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Experimental Detection of Trinitramide, N(NO2)3

Authors

  • Dr. Martin Rahm,

    Corresponding author
    1. Physical Chemistry, School of Chemical Science and Engineering, Royal Institute of Technology (KTH), 100 44 Stockholm (Sweden), Fax: (+46) 8-790-8207
    2. Competence Centre for Energetic Materials (KCEM), Gammelbackavägen 6, 69151 Karlskoga (Sweden)
    • Physical Chemistry, School of Chemical Science and Engineering, Royal Institute of Technology (KTH), 100 44 Stockholm (Sweden), Fax: (+46) 8-790-8207
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  • Dr. Sergey V. Dvinskikh,

    1. Physical Chemistry, School of Chemical Science and Engineering, Royal Institute of Technology (KTH), 100 44 Stockholm (Sweden), Fax: (+46) 8-790-8207
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  • Prof. István Furó,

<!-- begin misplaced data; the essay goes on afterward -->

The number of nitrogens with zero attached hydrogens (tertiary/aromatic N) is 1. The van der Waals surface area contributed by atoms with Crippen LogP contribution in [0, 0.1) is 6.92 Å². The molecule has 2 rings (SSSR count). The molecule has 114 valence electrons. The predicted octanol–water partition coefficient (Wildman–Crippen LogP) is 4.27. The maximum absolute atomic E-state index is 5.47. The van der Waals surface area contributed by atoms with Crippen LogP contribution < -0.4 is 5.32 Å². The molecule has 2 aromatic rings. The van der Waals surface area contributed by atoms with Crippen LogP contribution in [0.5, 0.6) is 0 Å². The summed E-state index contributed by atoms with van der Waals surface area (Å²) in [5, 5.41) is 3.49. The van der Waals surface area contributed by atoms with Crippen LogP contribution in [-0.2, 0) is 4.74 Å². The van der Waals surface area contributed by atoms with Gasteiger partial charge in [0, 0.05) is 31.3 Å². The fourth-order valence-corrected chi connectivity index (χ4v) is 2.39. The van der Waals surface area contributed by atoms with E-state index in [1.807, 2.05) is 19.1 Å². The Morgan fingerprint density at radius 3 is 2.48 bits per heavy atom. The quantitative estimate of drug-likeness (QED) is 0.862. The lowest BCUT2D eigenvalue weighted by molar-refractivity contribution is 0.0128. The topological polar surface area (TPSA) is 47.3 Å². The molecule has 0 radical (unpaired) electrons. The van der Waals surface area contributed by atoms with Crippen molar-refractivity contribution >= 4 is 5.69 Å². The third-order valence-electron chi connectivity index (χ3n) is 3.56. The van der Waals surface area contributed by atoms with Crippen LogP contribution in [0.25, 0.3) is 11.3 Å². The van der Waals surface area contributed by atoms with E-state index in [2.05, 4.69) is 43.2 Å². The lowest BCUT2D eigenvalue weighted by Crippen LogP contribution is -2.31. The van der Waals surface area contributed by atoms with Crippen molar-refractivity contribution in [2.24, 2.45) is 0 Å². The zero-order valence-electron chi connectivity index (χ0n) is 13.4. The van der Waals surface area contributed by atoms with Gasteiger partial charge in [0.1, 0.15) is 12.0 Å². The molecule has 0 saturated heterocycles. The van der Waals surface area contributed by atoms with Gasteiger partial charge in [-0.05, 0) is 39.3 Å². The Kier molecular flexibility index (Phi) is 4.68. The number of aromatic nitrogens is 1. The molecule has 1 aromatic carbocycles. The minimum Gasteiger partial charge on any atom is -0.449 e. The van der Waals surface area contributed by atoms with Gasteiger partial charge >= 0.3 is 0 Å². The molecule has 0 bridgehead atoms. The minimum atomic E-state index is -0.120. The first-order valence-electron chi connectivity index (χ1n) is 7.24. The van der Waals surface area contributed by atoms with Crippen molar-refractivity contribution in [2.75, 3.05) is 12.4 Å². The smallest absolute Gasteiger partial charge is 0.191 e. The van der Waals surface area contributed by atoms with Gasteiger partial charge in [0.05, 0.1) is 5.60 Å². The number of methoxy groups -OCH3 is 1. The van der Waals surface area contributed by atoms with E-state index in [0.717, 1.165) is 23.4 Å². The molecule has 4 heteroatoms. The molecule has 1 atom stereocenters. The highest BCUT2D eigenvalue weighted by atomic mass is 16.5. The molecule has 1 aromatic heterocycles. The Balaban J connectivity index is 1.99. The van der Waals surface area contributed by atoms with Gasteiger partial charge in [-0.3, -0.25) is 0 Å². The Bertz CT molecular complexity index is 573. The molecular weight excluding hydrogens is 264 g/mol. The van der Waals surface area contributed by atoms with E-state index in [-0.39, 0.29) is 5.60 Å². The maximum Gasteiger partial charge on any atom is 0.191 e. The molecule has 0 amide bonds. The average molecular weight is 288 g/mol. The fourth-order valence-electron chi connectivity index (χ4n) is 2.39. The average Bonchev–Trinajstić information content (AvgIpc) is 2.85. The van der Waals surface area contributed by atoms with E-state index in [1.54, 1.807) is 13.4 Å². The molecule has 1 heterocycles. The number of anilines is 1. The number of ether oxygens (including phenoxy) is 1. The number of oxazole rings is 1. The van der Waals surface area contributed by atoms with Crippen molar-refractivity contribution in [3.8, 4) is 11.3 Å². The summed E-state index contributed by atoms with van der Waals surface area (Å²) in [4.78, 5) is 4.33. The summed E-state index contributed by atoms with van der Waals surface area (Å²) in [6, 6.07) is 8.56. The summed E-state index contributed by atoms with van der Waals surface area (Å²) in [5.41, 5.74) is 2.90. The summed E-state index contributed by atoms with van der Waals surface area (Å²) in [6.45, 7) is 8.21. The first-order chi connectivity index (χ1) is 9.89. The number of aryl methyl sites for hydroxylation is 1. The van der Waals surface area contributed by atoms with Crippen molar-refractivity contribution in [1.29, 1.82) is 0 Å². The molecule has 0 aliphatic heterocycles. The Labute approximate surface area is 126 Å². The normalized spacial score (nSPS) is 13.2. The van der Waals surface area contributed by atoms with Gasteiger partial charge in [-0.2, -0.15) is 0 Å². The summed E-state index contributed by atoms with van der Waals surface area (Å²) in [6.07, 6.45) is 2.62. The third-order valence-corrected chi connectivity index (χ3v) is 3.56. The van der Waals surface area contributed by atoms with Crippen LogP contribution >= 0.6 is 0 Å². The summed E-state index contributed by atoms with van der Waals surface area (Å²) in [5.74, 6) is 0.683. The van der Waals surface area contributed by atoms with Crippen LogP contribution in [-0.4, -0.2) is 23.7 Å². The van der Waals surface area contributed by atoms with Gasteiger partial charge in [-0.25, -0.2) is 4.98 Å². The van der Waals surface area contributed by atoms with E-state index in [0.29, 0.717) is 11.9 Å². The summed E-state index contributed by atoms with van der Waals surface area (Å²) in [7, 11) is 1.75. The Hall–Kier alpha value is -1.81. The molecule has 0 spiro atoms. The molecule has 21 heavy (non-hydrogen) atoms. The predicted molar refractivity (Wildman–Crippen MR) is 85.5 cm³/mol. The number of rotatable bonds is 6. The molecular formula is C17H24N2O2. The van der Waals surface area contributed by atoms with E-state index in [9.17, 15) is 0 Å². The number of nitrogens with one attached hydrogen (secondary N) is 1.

1. Physical Chemistry, School of Chemical Science and Engineering, Royal Institute of Technology (KTH), 100 44 Stockholm (Sweden), Fax: (+46) 8-790-8207
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  • Prof. Tore Brinck

    Corresponding author
    1. Physical Chemistry, School of Chemical Science and Engineering, Royal Institute of Technology (KTH), 100 44 Stockholm (Sweden), Fax: (+46) 8-790-8207
    • Physical Chemistry, School of Chemical Science and Engineering, Royal Institute of Technology (KTH), 100 44 Stockholm (Sweden), Fax: (+46) 8-790-8207
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  • We gratefully acknowledge support given by the Swedish Research Council (VR), the Swedish Defence Research Agency (FOI), and Eurenco Bofors. Exselent and the Knut and Alice Wallenberg foundation are thanked for the IR equipment. Michael Holmboe, Madeleine Warner, and Henrik Skifs are thanked for their kind assistance.

Abstract

original image

Propeller propellant: The largest nitrogen oxide to date, trinitramide (TNA), has been prepared following extensive quantum chemical studies in which its kinetic stability and several physical properties were estimated. TNA was detected using IR and NMR spectroscopy. The compound is highly energetic and shows promise for cryogenic propulsion and as a reagent in high-energy-density material research.

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